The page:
As we noted earlier, can be used to estimate . One complication of doing this is that the shape of the theoretical distribution of sample means will depend on the sample size. Thus, this sampling distribution is actually a family of distributions and is called Studentís t. To better understand the t distributions, we need to consider a new way of thinking of sample size.

The Degrees of Freedom (df) for a statistic refer to the number of calculations in its computation that are free to vary. For example, the df for the variance of a sample (Sx2) is N-1.

In other words, since the sum of the deviations equals zero, N-1 of the deviations are free to vary. That is, given N-1 of the deviations, we can easily determine the final deviation because it is not free to vary. In the example below where N=5, the unknown value must be 2.

With the 1 sample t test, the df for t equals the df for Sx which is N-1. And Studentís t is a family of distributions differing in their kurtosis (or peakedness).

Note that when df are infinite (i.e., the sample size is very large), the t distribution will equal the z distribution.

As for the formula, remember the z test:

The formula for the t is similar.

Like the z test, the critical values of t are obtained from a table. To determine the critical value of t from the table, you will need to know α, the df, and whether you are using a one- or two-tailed test. You must be conservative when using these tables. For example, if your df=45 and the table only gives values for a df of 40 and 60, then you must use the critical value given for the df of 40 (or find yourself a better table).

  1. Formal Example - [Minitab]

You are interested in whether the average IQ for a group of "bad kids" (the ones that put a tack on your seat before you sit down) in a school is different from the rest of the kids in the school. The average IQ for the school as a whole is 102 with the standard deviation unavailable.

  1. Research Question
    Do "bad kids" have normal intelligence?

  2. Hypotheses
      In Symbols In Words
    HO μ=102 Bad kids have normal IQs.
    HA μ≠102 Bad kids do not have normal IQs.

  3. Assumptions
      1. Population of IQ has μ=102 (i.e., the Null).
      2. Sample is randomly selected.
      3. Population of IQ is normal.
        Reason is so that the sampling distribution of the mean will be normal. Although a large sample size would also produce a normally shaped sampling distribution, we will rarely use large samples.

    1. Decision Rules
      Using alpha of .05 with a two-tailed test and N=20 (df=N-1=19), we determine from the t table that the critical value is 2.093.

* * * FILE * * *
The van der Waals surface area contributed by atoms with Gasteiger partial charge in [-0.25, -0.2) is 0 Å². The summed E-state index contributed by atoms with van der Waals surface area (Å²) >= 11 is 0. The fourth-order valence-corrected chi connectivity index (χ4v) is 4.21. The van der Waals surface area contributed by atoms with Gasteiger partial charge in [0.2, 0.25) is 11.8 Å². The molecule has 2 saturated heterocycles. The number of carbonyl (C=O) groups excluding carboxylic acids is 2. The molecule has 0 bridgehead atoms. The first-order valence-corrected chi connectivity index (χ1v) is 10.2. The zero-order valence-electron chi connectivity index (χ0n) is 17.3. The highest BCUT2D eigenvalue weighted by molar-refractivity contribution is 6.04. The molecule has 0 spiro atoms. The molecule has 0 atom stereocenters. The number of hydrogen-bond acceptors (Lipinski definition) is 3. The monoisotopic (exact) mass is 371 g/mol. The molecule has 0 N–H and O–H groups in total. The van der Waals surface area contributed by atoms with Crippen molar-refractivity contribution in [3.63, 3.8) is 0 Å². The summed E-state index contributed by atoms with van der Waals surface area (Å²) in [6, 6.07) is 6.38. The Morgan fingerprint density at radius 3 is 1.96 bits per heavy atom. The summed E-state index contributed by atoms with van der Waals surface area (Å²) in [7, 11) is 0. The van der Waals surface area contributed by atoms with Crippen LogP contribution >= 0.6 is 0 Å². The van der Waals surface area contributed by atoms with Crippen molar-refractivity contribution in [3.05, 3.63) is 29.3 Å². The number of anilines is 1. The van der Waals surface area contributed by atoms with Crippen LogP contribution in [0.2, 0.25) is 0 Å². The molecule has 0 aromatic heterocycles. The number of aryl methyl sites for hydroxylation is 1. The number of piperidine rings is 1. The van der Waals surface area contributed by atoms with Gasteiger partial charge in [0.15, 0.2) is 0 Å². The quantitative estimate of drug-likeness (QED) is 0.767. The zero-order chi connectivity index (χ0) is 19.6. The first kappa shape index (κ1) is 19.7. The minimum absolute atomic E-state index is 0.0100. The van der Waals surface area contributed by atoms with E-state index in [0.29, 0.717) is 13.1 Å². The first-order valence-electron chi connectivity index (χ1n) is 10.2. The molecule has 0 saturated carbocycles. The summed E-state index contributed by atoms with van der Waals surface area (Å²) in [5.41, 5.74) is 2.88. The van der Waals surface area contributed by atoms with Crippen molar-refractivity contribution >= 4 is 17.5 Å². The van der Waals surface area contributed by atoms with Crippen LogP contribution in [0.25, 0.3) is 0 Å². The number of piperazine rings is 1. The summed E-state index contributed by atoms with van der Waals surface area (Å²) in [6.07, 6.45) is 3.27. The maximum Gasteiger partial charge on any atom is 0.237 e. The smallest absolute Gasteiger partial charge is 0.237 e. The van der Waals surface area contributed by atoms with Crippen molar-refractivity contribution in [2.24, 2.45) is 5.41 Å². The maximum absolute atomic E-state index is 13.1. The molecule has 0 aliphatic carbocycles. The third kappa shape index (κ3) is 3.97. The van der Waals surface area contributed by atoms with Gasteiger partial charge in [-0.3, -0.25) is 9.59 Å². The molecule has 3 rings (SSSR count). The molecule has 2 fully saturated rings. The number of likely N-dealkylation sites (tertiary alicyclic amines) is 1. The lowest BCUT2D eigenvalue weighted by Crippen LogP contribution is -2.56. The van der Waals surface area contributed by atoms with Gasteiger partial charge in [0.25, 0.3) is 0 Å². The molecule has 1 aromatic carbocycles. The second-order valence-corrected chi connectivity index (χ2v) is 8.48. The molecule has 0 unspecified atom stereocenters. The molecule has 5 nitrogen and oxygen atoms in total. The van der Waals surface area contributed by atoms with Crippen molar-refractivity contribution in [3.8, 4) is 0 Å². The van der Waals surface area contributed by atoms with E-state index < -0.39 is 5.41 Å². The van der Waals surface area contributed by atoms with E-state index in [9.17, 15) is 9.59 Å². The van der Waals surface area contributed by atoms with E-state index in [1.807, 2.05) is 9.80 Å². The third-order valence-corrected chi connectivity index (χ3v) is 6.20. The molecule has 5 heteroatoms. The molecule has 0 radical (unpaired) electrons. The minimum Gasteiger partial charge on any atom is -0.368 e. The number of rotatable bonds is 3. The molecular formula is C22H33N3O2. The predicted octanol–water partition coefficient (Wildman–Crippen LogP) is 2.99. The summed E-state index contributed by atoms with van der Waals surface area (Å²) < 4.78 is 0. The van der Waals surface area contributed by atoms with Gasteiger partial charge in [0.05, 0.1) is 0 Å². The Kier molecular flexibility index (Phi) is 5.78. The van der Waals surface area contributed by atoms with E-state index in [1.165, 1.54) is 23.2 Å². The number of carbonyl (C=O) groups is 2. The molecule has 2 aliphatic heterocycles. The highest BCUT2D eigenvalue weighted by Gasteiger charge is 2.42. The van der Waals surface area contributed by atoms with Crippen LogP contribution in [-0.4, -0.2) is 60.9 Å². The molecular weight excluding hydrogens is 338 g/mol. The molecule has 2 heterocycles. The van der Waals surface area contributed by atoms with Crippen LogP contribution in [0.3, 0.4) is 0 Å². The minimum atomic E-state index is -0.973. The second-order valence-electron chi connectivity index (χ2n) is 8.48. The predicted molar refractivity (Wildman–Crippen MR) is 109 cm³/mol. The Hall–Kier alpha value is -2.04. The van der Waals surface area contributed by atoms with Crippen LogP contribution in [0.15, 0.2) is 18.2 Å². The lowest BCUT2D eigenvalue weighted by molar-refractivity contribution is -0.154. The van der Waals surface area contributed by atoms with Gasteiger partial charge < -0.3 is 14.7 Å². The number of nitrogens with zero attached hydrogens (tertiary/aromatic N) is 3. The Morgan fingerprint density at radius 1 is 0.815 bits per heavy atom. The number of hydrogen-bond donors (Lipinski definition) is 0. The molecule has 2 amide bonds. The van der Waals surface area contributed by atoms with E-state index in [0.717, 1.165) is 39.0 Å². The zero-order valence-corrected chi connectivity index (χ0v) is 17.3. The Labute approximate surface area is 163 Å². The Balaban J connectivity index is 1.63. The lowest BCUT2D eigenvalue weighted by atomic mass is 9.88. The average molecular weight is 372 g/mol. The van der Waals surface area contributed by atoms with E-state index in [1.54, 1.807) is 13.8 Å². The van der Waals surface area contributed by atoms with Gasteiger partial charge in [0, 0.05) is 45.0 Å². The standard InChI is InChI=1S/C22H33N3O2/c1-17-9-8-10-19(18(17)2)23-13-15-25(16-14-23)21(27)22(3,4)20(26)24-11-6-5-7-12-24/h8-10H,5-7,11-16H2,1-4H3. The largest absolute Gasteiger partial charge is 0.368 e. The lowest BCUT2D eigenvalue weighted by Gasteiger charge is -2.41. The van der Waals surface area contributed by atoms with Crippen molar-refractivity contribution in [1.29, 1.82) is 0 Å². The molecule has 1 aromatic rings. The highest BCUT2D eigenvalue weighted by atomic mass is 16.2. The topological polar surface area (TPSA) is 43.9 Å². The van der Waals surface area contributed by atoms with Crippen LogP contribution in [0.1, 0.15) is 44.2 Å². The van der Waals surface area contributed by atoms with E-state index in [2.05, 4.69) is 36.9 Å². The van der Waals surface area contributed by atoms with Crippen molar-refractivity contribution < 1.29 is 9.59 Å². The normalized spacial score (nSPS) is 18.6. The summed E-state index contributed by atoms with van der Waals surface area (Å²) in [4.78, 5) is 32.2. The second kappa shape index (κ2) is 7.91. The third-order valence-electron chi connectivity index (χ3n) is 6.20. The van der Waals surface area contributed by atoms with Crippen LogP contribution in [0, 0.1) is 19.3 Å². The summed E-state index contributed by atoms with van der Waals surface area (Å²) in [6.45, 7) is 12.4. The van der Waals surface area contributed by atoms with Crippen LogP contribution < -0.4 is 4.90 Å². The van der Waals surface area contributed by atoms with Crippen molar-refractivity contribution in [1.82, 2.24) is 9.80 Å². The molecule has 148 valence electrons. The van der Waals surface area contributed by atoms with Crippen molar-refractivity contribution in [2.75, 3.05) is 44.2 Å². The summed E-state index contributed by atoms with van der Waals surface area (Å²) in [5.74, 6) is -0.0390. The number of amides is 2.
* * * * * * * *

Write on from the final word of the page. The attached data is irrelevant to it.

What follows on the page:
If tobs ≤ -2.093 or tobs ≥ 2.093, then reject HO.
      If tobs > -2.093 and tobs < 2.093, then do not reject HO.

    2. Computation
      The IQs for the 20 bad kids are as follows:

      Subj. X X2
      2,210 247,478
      N 20  
      Mean 110.5  

      Describing the data, we see that the average IQ is 110.5 which is higher than the "normal kids". We also need the standard deviation to be able to estimate the standard error when performing the inferential test. Thus,

      Now we can compute the t test:

    3. Decision
      Since 2.90 (tobs) > 2.093 (tcrit) we reject HO and assert the alternative. In other words, we conclude that the "bad kids" are smarter than average. Notice that we have actually gone beyond the alternative hypothesis by specifying that the effect has a direction (bad kids are smarter).

V. Interval Estimation

Sometimes the t test does not give us enough information. Simply knowing that a sample mean differs from a population mean may not be enough. Suppose you are a researcher interested in self-destructiveness. You develop a scale to measure this trait. Example questions might include:

  1. I like to listen to loud music.
  2. I use (or have used) drugs.
  3. I like to drive fast.

Next you obtain a random sample of 25 people and give them the scale. (The difficulty in obtaining a random sample might be noted.) The mean for this sample is 120 and the standard deviation is 10.

One of the things that we may want to know is what is the range of scores expected for the population. If we knew this, we would be easily able to identify the deviant scorer (possibly for a case study).

Letís say we wanted to know the expected range of scores for 95% of the population. This is termed the 95% Confidence Interval (CI) and is given by:

Thus, the current example has df=N-1=25-1=24, alpha of .05 (for 95% CI), two-tailed test. From the t table, we determine that the tcrit is 2.064.

Therefore, the upper limit will be

And the lower limit will be:

We can now be confident that 95% of people would be expected to score between 115.87 and 124.13.